We estimated that the impact the current salt initiative implemented in Argentina (Scenario 1) would avert about 19,000 deaths of which 6,000 are CHD deaths and 2,000 are stroke deaths. We also projected that the “Less salt More Life” initiative can avert about 13,000 total myocardial infarctions and 10,000 total stroke cases from 2013–2023 (Table 3). These results represent a reduction of 0.6% in total mortality in 35 years and older adults, 1.5% in total myocardial infarctions and 1% in total stroke cases in the next decade.

Table 3. Absolute number of baseline and avoided events in Scenario 1 and 2 from 2013–2023.

In addition, if this sodium reduction strategy were continued for 10 years, setting progressive goals simulated in Scenario 2, the impact would be even greater: 55,000 deaths, with 16,000 CHD deaths and 5,000 stroke deaths, 38,000 total myocardial infarctions and 27,000 total strokes would be avoided in the next 10 years (Table 3). These reductions would translate into a decrease of 2% in overall mortality in 35 years and older adults, as well as a 4.3% in total myocardial infarctions and a 2.7% decrease in total strokes.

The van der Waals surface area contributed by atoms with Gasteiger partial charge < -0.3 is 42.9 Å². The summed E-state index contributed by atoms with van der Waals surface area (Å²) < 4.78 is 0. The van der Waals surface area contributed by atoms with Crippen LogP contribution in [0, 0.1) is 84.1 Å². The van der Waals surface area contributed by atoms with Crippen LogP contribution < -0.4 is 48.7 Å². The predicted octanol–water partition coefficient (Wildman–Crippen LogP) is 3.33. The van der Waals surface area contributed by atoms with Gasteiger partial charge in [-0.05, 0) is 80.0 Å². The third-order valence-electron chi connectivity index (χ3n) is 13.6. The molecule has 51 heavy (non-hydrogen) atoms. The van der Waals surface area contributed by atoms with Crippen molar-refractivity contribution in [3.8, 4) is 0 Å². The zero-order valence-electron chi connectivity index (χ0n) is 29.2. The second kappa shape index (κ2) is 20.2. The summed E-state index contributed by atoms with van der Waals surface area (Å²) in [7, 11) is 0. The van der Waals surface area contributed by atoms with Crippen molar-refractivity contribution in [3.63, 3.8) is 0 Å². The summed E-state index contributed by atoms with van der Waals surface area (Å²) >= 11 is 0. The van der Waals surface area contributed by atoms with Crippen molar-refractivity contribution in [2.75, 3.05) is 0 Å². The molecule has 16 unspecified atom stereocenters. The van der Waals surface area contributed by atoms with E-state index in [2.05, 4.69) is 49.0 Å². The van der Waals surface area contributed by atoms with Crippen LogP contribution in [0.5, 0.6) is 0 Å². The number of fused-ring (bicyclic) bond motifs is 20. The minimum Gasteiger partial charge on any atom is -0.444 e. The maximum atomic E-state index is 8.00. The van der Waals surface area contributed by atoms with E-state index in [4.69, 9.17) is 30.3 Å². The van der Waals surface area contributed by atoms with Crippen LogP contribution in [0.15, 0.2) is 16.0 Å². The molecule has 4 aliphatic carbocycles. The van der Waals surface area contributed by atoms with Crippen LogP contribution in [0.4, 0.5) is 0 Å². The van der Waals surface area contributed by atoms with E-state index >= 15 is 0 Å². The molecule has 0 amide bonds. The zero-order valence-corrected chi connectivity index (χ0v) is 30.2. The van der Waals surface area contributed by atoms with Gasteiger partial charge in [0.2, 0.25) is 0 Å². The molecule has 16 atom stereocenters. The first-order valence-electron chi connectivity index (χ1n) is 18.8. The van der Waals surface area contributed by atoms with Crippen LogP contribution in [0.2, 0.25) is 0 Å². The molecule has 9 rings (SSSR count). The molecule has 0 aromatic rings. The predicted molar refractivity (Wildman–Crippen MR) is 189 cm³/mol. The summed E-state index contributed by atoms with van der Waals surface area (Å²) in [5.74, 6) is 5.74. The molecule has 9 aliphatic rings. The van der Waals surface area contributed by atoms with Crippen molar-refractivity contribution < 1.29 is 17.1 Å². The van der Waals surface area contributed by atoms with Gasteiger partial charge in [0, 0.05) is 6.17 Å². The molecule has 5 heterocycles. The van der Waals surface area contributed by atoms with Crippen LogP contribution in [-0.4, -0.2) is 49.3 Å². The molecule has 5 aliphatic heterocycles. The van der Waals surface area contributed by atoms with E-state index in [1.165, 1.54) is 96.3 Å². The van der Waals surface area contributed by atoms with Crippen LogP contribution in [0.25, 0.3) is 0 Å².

The impact of the Argentinean initiative “Less Salt More Life” to reduce sodium consumption would be significant as it would substantially reduce CVD related mortality and morbidity in Argentina. Moreover, there would be a much larger benefit in the reduction of CVD if this initiative was maintained progressively over 10 years, requiring industries to reduce, for instance, 5% of sodium in processed foods every year over this period. According to these results, the current initiative would decrease 0.4 grams (1 gram of salt) from the daily sodium consumption in Argentina and if a progressive sodium reduction strategy is maintained in Argentina for 10 years, a 1.8 grams of sodium (4.5 grams of salt) daily sodium consumption would be lowered, which would bring Argentina close to the WHO recommended consumption of 2000 mg/day of sodium (5 grams of salt a day). [3].